Some level of dioxins are already in the environment — they can be created by certain industrial processes, or even by people burning trash in their backyards, McBride said.
Once released, dioxins can stick around in soil for decades. They can contaminate plants, including crops. They accumulate up the food chain in oils and other fats.
In East Palestine, it’s possible that soot particles from the plume carried dioxins onto nearby farms, where they could stick to the soil, McBride said.
“If you have grazing animals out there in the field, they will pick up some of the dioxins from soil particles,” he said. “And so some of that gets into their bodies, and then that accumulates in fat tissue.”
Eventually, those dioxins could make their way up the food chain to human consumers. Bioaccumulation means that more dioxin can get into humans than what’s found in the environment after the crash.
Animals “don’t metabolize and get rid of dioxins like we do other chemicals,” Schettler said, and dioxin is stored in the fat of animals that humans eat, like fish, and builds up over time, making the health effects worse.
SHOULD EAST PALESTINE RESIDENTS BE CONCERNED?
Birnbaum and Schettler agreed that residents have reason for concern about dioxins from this derailment.
Even though they are present in small amounts from other sources, the large amount of vinyl chloride burned off from the train cars could create more than usual, McBride said.
“That’s my concern, that there could be an unusual concentration,” he said. “But again, I’m waiting to see if these soils are analyzed.”
It takes between seven and 11 years for dioxins to start to break down in the body of a person or animal. And dioxins have been linked with cancer, developmental problems in children and reproductive issues and infertility in adults, according to the National Institute for Environmental Health Sciences.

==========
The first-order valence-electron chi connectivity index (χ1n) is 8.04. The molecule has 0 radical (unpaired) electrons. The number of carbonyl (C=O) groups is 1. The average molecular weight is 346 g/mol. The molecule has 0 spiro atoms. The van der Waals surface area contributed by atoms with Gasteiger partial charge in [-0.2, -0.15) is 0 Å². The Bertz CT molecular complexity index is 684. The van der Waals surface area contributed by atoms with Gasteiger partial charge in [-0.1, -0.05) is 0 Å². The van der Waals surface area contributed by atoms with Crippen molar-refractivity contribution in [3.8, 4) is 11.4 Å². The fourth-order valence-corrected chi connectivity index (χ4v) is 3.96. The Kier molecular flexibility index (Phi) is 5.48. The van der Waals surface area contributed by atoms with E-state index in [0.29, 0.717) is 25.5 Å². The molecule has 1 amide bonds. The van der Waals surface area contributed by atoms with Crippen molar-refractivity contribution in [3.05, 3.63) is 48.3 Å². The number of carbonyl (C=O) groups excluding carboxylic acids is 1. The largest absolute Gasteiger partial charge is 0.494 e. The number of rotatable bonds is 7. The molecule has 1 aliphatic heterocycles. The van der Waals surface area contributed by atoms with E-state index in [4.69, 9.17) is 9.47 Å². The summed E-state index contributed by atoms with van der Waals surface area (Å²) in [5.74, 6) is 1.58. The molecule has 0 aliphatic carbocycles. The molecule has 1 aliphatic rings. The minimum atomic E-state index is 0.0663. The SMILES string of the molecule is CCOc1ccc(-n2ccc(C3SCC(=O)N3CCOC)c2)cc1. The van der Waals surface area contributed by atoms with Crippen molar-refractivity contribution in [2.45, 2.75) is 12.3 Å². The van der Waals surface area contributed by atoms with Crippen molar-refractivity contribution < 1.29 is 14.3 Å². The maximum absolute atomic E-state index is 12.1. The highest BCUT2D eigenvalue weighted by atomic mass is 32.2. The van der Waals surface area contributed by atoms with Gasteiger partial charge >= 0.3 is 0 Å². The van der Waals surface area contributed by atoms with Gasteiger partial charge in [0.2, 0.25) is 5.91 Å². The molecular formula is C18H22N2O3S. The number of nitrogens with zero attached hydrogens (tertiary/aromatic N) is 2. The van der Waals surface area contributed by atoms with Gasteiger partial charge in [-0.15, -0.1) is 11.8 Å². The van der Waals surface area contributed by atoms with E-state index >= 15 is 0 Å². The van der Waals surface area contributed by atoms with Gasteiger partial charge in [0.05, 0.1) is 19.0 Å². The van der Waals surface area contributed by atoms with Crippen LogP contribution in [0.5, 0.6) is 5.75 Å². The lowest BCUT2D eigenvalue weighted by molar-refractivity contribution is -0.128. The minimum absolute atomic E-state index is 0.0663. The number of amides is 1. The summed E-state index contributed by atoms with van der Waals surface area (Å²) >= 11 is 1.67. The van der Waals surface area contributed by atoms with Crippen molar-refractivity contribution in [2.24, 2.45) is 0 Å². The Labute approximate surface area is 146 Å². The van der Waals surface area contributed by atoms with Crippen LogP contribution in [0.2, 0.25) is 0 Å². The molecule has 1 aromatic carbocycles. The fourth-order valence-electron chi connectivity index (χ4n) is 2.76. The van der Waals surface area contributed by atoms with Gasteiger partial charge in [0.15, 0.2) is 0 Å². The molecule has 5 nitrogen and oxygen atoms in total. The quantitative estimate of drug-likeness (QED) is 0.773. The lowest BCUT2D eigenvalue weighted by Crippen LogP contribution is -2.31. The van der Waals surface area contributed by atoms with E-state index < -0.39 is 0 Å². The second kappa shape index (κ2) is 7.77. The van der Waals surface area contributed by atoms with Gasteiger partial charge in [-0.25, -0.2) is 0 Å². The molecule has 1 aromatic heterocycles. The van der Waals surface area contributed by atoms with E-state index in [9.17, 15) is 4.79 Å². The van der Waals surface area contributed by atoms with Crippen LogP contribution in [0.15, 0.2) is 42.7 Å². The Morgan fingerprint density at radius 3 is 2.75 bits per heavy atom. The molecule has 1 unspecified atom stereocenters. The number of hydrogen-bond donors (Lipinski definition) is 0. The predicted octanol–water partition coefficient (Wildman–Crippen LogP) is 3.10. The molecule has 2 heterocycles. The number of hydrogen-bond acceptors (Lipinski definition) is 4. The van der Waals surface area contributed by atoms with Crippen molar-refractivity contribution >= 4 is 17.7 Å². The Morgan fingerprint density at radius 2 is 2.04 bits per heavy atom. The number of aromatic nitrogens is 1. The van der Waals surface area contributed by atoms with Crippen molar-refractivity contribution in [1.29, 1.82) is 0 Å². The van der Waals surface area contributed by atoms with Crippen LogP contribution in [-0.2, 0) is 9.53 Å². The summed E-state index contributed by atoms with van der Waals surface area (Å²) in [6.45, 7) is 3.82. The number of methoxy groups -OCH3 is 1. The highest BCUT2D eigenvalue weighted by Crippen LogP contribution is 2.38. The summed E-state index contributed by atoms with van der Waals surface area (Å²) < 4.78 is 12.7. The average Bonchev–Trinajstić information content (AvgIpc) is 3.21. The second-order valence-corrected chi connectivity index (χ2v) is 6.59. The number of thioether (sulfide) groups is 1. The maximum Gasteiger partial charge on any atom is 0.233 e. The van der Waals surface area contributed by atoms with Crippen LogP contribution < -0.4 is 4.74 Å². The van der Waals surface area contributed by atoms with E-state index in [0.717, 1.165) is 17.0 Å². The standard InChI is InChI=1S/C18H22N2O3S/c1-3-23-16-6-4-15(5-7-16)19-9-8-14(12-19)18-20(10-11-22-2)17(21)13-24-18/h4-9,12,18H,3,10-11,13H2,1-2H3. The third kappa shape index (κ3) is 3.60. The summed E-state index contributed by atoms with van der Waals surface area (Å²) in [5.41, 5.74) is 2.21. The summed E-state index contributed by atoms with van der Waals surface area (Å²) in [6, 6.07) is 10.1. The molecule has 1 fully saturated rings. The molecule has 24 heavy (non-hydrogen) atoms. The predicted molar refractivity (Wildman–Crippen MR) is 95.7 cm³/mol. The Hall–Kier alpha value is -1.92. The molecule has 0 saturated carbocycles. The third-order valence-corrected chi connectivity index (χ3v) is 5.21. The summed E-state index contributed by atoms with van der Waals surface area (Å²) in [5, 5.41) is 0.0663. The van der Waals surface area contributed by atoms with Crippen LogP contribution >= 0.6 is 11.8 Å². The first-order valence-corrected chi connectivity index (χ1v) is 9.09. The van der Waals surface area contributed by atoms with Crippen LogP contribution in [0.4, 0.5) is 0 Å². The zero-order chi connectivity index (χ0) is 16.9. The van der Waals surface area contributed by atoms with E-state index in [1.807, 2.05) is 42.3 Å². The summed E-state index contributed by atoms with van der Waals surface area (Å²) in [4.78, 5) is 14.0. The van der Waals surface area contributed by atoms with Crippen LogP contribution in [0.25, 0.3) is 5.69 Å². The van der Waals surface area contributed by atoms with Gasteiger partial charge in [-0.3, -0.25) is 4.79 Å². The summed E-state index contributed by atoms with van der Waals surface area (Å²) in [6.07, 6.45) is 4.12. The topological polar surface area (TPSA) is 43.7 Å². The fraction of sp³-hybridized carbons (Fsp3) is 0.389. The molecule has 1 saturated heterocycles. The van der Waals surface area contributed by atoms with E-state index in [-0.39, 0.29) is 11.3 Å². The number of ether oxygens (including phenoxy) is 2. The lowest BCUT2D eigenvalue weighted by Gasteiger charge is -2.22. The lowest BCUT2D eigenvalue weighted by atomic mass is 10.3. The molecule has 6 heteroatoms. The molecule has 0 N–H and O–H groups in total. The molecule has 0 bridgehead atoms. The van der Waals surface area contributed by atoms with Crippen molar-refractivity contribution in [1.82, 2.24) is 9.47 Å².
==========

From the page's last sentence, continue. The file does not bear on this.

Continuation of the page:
Still, Guengerich thought that other potential health risks from the derailment — such as concerns that exposure to the vinyl chloride itself could cause cancer — may be more pressing than the possible dioxins: “I wouldn’t put it at the highest level on my list,” he said.
Dr. Maureen Lichtveld, dean of the University of Pittsburgh School of Public Health, agreed that vinyl chloride should be of more concern than dioxins for the public and said that even the mental health of a community rocked by the catastrophic derailment should be a higher public health priority than dioxin exposure.
As with many environmental exposures, it would be hard to prove any dioxin present came from the derailment. “I think that it would be virtually impossible …. to attribute any presence of dioxin to this particular burn,” she said.
But most experts thought it was important to test the soils for dioxins — even though that process can be difficult and costly.
“The conditions are absolutely right for dioxins to have been formed,” Schettler said. “It’s going to be terribly important to determine that from a public health perspective, and to reassure the community.”
Associated Press reporter John Seewer in Toledo, Ohio, contributed.